Arteries of the Body Function and Pictures Arteries facts
Arteries are vessels that conduct blood away from the heart
Arteries transport oxygenated blood under pressure to the cells of the
body. (The pulmonary artery is an exception; it transports deoxygenated blood
to the lungs)
The arterial wall consists of three primary layers:
The innermost layer consists of simple squamous epithelium (the endothelium)
surrounded by a connective tissue basement membrane with elastic fibers.The
middle layer consists mainly of smooth muscle and is usually the thickest layer.
It not only provide support for the vessel but also changes vessel
diameter to regulate blood flow and blood pressure.The outermost layer,
which attaches the vessel to the surrounding tissue, consists of connective
tissue with varying amounts of elastic and collagen fibers.
Amyloidosis Prognosis and Treatment Amyloidosis results from the deposition of insoluble, fibrous amyloid proteins, nearly always in the extracellular spaces of organs and tissues. All amyloid proteins share a unique fibrillar ultrastructure. Amyloid fibrils can be deposited locally or may involve virtually every organ system of the body. Amyloid fibril deposition may have no apparent clinical consequences or may lead to severe pathophysiologic changes.
There are multiple clinically and biochemically distinct forms of amyloid that share a unique morphology and secondary structure; some are systemic and others are localized or organ-limited. Although the fibril precursors differ in their amino acid sequences, the polypeptide backbones of these protein precursors assume an identical secondary structure, the beta-pleated sheet conformation, and similar fibrillar morphologies that render them resistant to proteolysis. All amyloid deposits contain an identical nonfibrillar component, the pentraxin or serum amyloid P (SAP). The amyloidoses are classified according to the biochemical nature of the fibril-forming protein. Systemic amyloidoses include biochemically distinct forms that are neoplastic, inflammatory, genetic, or iatrogenic in origin, while localized or organ-limited amyloidoses are associated with aging and diabetes and occur in isolated organs, often endocrine, without evidence of systemic involvement.
Colorectal Cancer symptoms in Women Are you looking for colorectal cancer symptoms in women? Here is some article about colorectal cancer symptoms in women.
The colon is the part of the digestive system where the waste material is stored. The rectum is the end of the colon adjacent to the anus. Together, they form a long, muscular tube called the large intestine (also known as the large bowel). Tumors of the colon and rectum are growths arising from the inner wall of the large intestine. Benign tumors of the large intestine are called polyps. Malignant tumors of the large intestine are called cancers.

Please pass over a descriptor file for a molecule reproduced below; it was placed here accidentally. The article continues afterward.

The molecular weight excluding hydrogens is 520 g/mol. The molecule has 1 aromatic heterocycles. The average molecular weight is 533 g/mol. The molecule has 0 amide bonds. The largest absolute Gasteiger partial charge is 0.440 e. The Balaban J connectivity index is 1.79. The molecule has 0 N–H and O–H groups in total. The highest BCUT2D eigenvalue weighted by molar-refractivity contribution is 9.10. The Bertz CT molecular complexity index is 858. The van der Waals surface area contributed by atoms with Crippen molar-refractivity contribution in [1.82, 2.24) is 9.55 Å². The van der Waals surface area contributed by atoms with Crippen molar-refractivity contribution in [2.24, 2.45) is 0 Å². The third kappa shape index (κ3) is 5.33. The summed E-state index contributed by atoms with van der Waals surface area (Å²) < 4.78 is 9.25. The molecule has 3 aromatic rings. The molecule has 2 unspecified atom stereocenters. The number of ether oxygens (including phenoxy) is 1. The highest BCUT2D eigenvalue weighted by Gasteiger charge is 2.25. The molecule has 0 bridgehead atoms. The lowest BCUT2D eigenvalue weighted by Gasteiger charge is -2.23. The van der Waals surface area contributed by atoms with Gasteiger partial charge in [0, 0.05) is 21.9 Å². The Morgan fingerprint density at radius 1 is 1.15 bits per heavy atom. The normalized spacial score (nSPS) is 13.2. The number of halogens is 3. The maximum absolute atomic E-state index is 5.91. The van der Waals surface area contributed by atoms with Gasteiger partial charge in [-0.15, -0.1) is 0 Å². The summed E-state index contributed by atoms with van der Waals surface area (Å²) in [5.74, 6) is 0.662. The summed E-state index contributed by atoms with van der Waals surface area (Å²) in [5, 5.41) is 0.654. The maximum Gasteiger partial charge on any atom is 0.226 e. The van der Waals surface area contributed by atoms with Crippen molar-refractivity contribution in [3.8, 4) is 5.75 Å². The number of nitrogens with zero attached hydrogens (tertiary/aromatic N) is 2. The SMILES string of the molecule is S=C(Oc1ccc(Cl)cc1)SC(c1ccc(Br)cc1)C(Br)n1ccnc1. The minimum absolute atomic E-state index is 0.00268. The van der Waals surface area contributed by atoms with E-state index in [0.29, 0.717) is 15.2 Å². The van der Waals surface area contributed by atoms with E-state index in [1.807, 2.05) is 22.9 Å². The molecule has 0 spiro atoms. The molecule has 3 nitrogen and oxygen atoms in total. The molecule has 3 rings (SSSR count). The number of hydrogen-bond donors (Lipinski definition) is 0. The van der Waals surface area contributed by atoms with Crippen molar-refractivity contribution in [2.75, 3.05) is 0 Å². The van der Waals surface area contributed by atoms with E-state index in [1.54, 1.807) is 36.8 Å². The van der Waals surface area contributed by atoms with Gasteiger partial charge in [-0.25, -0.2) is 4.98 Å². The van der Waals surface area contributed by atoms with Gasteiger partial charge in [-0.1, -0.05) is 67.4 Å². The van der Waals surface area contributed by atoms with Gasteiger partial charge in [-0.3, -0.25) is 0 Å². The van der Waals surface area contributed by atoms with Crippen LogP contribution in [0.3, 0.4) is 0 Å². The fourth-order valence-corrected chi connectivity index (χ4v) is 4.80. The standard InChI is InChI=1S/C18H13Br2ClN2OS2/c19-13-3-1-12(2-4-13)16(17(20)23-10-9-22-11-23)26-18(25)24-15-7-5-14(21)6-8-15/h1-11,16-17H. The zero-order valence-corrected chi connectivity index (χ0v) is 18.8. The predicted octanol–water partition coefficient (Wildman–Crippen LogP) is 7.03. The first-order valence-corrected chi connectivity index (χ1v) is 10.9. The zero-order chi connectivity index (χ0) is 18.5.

Glossitis Symptoms and Treatment Glossitis is an acute (short-term) or chronic (long-term) inflammation of the tongue. It may exist either as a primary disease or as a symptom of another disease or disorder.
The causes of glossitis can be either local or systemic (affecting the entire body). Local causes include immediate irritants, such as jagged or broken teeth, badly fitting dentures, poor oral hygiene habits, biting of the tongue (such as during convulsions), and external irritants, such as alcohol, tobacco, hot or spicy food, and even mouthwashes, toothpastes, and breath fresheners. Local infections, burns, and injuries may also produce symptoms of glossitis. Systemic causes may include certain vitamin deficiencies (especially vitamin B deficiencies, such as pellagra), anemia, syphilis, generalized skin diseases.
Treatment of heart failure due to systolic dysfunction A. Treatment of the underlying cardiac disease
Hypertension is the primary cause of HF in many patients.
Angiotensin converting enzyme (ACE) inhibitors, beta
blockers, and angiotensin II receptor blockers (ARBs) are
the preferred antihypertensive agents because they improve
survival in HF. Beta blockers can also provide anginal relief
in ischemic heart disease and rate control in with atrial
Renovascular disease. Testing for renovascular disease is
indicated if there is severe or refractory hypertension, a
sudden rise in blood pressure, or repeated episodes of flash
Ischemic heart disease. Coronary atherosclerosis is the
most common cause of cardiomyopathy, comprising 50 to
75 percent of patients with HF.
a. All patients with documented ischemic heart disease
should be treated medically for relief of angina and with
risk factor reduction, such as control of serum lipids.
b. Myocardial revascularization with angioplasty or bypass
surgery may improve exercise capacity and prognosis in